“GET YOUR ASS ON,” TY MURRAY SAYS, pointing to the mechanical bull in his large work shed.
“Absolutely no way,” I reply.
“Come on, city boy. You said you wanted to understand what I do.”
The finest rodeo cowboy in America—perhaps the greatest rider of bulls and bucking horses of all time—gives me a sly little grin, and the corners of his lips twitch upward. Although he is 29 years old, he could still pass for a teenager. He is only five foot eight and 160 pounds. His face is so baby-smooth that you’d think he never has to shave. When he pulls the brim of his hat over his forehead, he looks like James Dean in Giant. He talks like him too: in a clipped monotone, his voice as flat as a fence post.
“I want to see you bear down on that sumbitch,” he says, his grin getting wider. “I want to see you ride.”
It’s a spring afternoon in north-central Texas, a few miles south of the town of Stephenville, where Murray owns a breathtakingly beautiful 1,861-acre ranch. More than two hundred head of brindle cattle graze on perfect pastures that slope down toward the Bosque River. Except for the occasional visit from his girlfriend, Julie Adair, a former barrel racer who lives in California, Murray spends his days here alone, on the highest hill overlooking the spread, in a three-bedroom house filled with the memorabilia of one of the most astonishing yet least acknowledged careers in all of sports. Spread throughout his pine-paneled living room are dozens of belt buckles awarded to him for his rodeo victories. In a corner of the dining room are the hand-stitched saddles he received for winning a record seven all-around cowboy championships at the Professional Rodeo Cowboy Association’s National Finals. In rodeo circles his seven titles are the equivalent of Joe DiMaggio’s 56-game hitting streak or Byron Nelson’s eleven consecutive PGA tour wins. He has lost the all-around title only three times since 1989, and those years he was injured. No less an authority than Larry Mahan—the renowned rodeo cowboy who held the previous record with six all-around titles—believes Murray’s record will not be broken. “And, barring injury, he could win many more,” Mahan says. “He’s just unbeatable.” This is why I’ve come to the ranch: to try to understand, in the words of one observer, Murray’s “mystical ability” to stay on crazed, whirling beasts.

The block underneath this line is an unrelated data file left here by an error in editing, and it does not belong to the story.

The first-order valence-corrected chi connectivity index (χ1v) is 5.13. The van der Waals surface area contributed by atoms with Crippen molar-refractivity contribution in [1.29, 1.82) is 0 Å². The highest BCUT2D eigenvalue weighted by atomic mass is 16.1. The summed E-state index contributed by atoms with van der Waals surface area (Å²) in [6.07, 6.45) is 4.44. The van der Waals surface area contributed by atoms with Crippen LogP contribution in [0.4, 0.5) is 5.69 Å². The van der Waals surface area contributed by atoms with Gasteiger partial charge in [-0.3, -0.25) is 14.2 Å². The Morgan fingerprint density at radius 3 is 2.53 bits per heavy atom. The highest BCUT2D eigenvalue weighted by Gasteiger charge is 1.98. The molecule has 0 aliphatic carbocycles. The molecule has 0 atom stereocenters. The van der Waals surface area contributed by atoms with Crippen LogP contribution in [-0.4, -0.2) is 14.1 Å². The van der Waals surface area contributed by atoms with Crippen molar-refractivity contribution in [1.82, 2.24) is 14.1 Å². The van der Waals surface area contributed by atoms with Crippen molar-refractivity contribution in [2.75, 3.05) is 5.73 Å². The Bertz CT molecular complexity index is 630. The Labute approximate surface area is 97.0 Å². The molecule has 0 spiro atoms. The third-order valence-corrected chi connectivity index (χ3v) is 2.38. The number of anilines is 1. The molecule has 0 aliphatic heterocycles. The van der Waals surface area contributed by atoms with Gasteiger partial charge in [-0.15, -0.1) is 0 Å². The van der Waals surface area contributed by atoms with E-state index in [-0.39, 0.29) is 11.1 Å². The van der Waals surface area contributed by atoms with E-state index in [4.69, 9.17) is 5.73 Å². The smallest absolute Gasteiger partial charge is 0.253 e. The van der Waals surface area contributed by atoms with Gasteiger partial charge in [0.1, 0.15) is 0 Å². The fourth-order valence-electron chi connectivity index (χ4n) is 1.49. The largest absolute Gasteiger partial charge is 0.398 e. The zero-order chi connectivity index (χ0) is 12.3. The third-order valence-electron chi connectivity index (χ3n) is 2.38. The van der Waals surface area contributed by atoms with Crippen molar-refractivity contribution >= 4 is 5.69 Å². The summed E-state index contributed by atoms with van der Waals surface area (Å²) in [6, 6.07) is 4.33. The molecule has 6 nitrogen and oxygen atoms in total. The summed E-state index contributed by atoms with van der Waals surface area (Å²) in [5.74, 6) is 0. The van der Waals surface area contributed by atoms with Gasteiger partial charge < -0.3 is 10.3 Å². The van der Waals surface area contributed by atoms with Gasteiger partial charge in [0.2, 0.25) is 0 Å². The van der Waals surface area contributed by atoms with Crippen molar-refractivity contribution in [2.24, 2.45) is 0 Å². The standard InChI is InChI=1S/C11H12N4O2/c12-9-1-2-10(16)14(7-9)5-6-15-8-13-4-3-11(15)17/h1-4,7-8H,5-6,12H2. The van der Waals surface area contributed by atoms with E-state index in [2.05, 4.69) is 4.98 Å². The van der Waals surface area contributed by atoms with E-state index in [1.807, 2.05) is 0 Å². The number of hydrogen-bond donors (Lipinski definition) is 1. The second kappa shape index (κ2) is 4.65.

“Go on. Get up there,” he says to me. “You need to know what this feels like.”
“But there are no pads to cushion my fall,” I point out.
He shrugs. In the time-honored tradition of rodeo, Murray has laid down a challenge, and he wants to see what I’m going to do. Or, to put it in the vernacular of his world, it’s time for me to “cowboy up,” to “show my sack” (“sack” being a rodeo term for, um, a certain component of male genitalia).
I climb onto the back of what looks like a converted metal oil drum, and Murray starts pushing and pulling on a lever behind me to get the thing bucking. Immediately I am being tossed into the air and thrown back down on the bull, over and over. Each jolt nearly shreds my spine. Three seconds later—a literal eternity on the machine—I jump off, wild-eyed. It feels like someone has hit me between the legs with a baseball bat.
“There’s nothing like it, is there?” Murray says, completely deadpan. He then climbs onto the mechanical bull while his ranch foreman, Heraclio, steps forward to grab the lever. Murray fixes his unblinking, light green eyes on the back of the bull. Like a conductor at the start of a symphony, he slowly lifts his left hand in the air: the classic rodeo pose.
Heraclio tugs on the lever, and the machine goes into spasms, but Murray . . . how do I explain this? He looks as if he’s taking a ride in a limousine. He is in such perfect synchronicity with the bucking of the bull, his frame rising and swooping with every explosive thrust, that his upper body hardly moves. His back remains ramrod straight, his chin stays tucked against his chest, and his left hand remains perfectly poised in the air. Eight seconds later, he lightly hops off and looks at me, still a little bent over, my hands grasping my inner thighs to ease the pain.
“And I bet you thought all you had to do was hang on,” he says.
HE MIGHT NOT EVEN BE RECOGNIZED BACK EAST, but in much of the American West he’s revered. He’s always introduced at rodeos as the King of the Cowboys. Kids surround him and plead for autographs. “Buckle bunnies” (the pretty young women who follow rodeo, also known as “shiny brights” because of the colorful Western shirts they wear) throw themselves at him. “Whenever he walks into a rodeo arena, the atmosphere changes, even for the other cowboys,” says Lane Barber, a well-regarded saddle bronc rider. “You’ll be taping up in the locker room, getting ready for the night’s performance, and suddenly there’s Ty. You’ll see the young riders suddenly get real nervous and start whispering, ‘My God, Ty’s here.’”
While almost all cowboys have just one specialty, Murray has mastered rodeo’s three glamour events: bareback riding, saddle bronc riding, and bull riding. He earns more than a million dollars a year at competitions and through endorsements, the most of any rodeo cowboy in history. Besides dominating the Professional Rodeo Cowboy Association (PRCA) circuit, he’s a star on the Professional Bull Riders (PBR) tour, which brings together the world’s 45 best bull riders for a 29-event season. He’ll hit as many as three rodeos a week scattered thousands of miles apart. During last year’s “Cowboy Christmas”—the lucrative July 4 weekend in which more than thirty rodeos are held across North America—he flew in a private jet so that he could compete in Arizona, Texas, Utah,